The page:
The major cancers the department encounters in its daily work include, in the adult population, lymphoma, multiple myeloma, and all types of benign and malignant bone lesions. One of Dr. Pans' particular interests within the department, however, is pediatric imaging - especially for lymphoma, bone metastasis, and lesions like Ewing sarcoma and osteosarcoma. "Previously we'd scan children at the point of diagnosis and just before surgery to have an idea of necrosis or tumor response to chemotherapy. Now on the Achieva 3.0T TX we also perform functional MRI scans at intermediate stages as well to have an idea of how the chemotherapy is progressing.

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DWI helps for staging and follow-up

Almost every patient with bone or soft tissue tumor in their department is scanned with 4D THRIVE and DWI. "We're particularly impressed with DWI and WB DWI on the Philips system," he says. "Of course, it requires some experience and you need to be careful with T2-shine-through effects when imaging abscesses and imaging hematomas. These entities can cause a hyperintense signal on the diffusion weighted images and they should be best correlated with the perfusion imaging to exclude pseudotumoral lesions or differentiate them from tumoral lesion. But now, having gotten used to it, I think it's an incredibly useful tool. We use it not only for staging and lesion detection but also in follow-up to have a good idea of tumor relapse, tumor recurrence and tumor response. Normally we use six b values - b0, b50, b100, b500, b750 and b1000 - to assure a reliable ADC calculation. We prefer to use the calculated ADC value more than the ADC map. What's more, on the Achieva TX, including DWI adds no more than about 3 minutes to the scan, rather than the 10 to 12 minutes extra on a system without MultiTransmit."

Depending upon indications, Dr. Pans and his colleagues may also combine DWI with perfusion-weighted 4D THRIVE sequences. "This adds a total of 3 minutes to the exam but provides a lot of information that can assist the oncologist or surgeon in taking a biopsy from the most viable tumoral parts, or in making a good differential diagnosis," explains Dr. Pans. Depending on the pathology, other sequences may also be included. "When scanning for multiple myeloma, for example, we add whole body STIR and whole body T1 scans in the coronal plane with 5 mm slice thickness. We also find T1-weighted VISTA sequences very useful, especially in scanning for skip-metastases in patients with Ewing and osteosarcoma. With VISTA you can perform reconstruction in a central coronal or sagittal plane with a 1 to 1.5 mm slice, which is very useful to clinicians as it enables very small skip lesions to be excluded, which can have a big influence on patient outcome."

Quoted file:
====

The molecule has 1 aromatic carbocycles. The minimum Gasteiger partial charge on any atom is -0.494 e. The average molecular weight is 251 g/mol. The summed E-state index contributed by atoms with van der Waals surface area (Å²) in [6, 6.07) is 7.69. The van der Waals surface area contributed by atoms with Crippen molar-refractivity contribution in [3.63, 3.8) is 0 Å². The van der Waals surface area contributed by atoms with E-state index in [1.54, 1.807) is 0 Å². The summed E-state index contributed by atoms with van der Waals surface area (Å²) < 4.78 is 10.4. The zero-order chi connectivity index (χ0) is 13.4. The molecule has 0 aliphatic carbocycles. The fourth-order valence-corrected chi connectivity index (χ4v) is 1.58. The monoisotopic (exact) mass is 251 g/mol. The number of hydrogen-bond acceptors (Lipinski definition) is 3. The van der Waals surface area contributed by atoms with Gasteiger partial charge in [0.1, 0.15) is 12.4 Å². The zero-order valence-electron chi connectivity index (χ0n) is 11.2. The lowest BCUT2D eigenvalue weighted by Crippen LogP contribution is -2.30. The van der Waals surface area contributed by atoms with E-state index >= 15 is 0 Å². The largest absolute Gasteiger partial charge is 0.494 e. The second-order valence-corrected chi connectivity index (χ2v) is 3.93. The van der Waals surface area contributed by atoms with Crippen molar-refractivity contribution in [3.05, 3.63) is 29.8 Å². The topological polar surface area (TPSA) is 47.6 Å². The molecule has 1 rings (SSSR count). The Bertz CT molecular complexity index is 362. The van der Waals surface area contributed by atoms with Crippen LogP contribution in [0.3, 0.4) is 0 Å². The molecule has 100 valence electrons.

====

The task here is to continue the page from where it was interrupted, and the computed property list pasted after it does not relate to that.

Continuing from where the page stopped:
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Future prospects

From his positive experiences with DWI on the Achieva 3.0T TX, Dr. Pans believes these sequences, especially whole body DWI, are likely to play significant roles in MSK oncology imaging in the future. "Currently all MSK oncology exams at Leuven include diffusion and perfusion weighted imaging but we're carrying out different studies in our department to determine if, for some tumor types, the perfusion phase could be omitted altogether. Preliminary results appear to confirm that at least for follow up studies on lymphoma, multiple myeloma and Ewing and osteosarcoma, we could indeed rely just on DWI."

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Jun 10, 2011

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Best Practice
Achieva 3.0T TX
Release 2.6, Release 3.2
Quasar, Quasar Dual
Abdomen, Ankle, Body, Breast, Liver, Musculoskeletal, Oncology, Pelvis